All Articles Tagged "black and missing"
Monday’s Madame is a new column on MadameNoire that highlights inspirational women who are doing great things in black communities around the world. If you would like to submit an inspirational woman for consideration, please send her name, age, location, photo, and a blurb about the work she’s doing to email@example.com.
Monday’s Madame(s): Derrica Wilson And Natalie Wilson
Why they inspire us: Derrica Wilson and her sister-in-law, Natalie Wilson, are the founders of Black and Missing Foundation Inc. (BAMFI). BAMFI is an organization dedicated to bringing awareness to missing persons of color, providing vital resources and tools to missing person’s families and friends, and educating the community on personal safety.
Frustrated with the lack of concern for missing black girls such as Tamika Huston, a 24-year-old who vanished from her Spartanburg, SC, apartment in 2004, particularly against the backdrop of the media’s coverage of missing white girls like Natalee Holloway, Derrica and Natalie founded the Black and Missing Foundation in 2008. The goal of BAMFI is to serve as advocates for missing people of color, believing that awareness is key in finding our missing and providing much needed closure for their families.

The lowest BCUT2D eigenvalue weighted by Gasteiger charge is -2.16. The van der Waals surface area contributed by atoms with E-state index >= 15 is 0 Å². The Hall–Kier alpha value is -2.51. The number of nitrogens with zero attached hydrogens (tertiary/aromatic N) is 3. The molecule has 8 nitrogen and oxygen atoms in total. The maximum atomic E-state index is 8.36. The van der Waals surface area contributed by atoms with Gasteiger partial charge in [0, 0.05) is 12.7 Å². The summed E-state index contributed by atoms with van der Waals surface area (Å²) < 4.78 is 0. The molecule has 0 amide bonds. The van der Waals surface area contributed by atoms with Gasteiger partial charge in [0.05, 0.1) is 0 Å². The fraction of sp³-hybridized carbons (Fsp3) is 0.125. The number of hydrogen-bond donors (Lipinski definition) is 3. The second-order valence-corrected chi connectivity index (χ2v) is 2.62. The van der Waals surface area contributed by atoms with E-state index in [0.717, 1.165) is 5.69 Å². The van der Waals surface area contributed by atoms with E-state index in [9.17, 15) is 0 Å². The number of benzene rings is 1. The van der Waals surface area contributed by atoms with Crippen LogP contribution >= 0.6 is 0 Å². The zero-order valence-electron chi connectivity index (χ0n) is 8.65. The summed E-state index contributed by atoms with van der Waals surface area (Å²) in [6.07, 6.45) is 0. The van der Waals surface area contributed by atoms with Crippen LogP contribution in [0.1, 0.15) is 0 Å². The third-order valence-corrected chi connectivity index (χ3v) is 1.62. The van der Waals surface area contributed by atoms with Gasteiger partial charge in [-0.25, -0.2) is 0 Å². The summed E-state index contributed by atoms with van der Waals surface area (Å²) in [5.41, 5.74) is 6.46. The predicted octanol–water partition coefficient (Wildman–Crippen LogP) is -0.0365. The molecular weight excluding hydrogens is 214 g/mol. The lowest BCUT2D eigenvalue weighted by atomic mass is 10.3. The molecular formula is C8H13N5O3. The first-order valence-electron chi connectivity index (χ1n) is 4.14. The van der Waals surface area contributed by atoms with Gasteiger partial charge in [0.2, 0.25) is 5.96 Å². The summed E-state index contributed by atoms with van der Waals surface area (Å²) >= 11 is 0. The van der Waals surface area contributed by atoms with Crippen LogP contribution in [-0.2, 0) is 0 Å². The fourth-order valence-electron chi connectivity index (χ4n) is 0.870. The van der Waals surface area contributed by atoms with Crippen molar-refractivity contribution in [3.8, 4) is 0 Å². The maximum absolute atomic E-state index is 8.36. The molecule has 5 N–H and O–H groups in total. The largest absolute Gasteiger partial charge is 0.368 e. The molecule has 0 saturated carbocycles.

On a daily basis, Derrica and Natalie receive calls from families across the nation asking for help in finding their missing loved ones. The pair works diligently on their behalf, interfacing with law enforcement agencies across the country, the FBI, national media outlets and the families of those missing to help close the attention gap. Since the Black and Missing Foundation’s inception, Derrica and Natalie have helped locate or provide closure to the families of more than 125 missing people.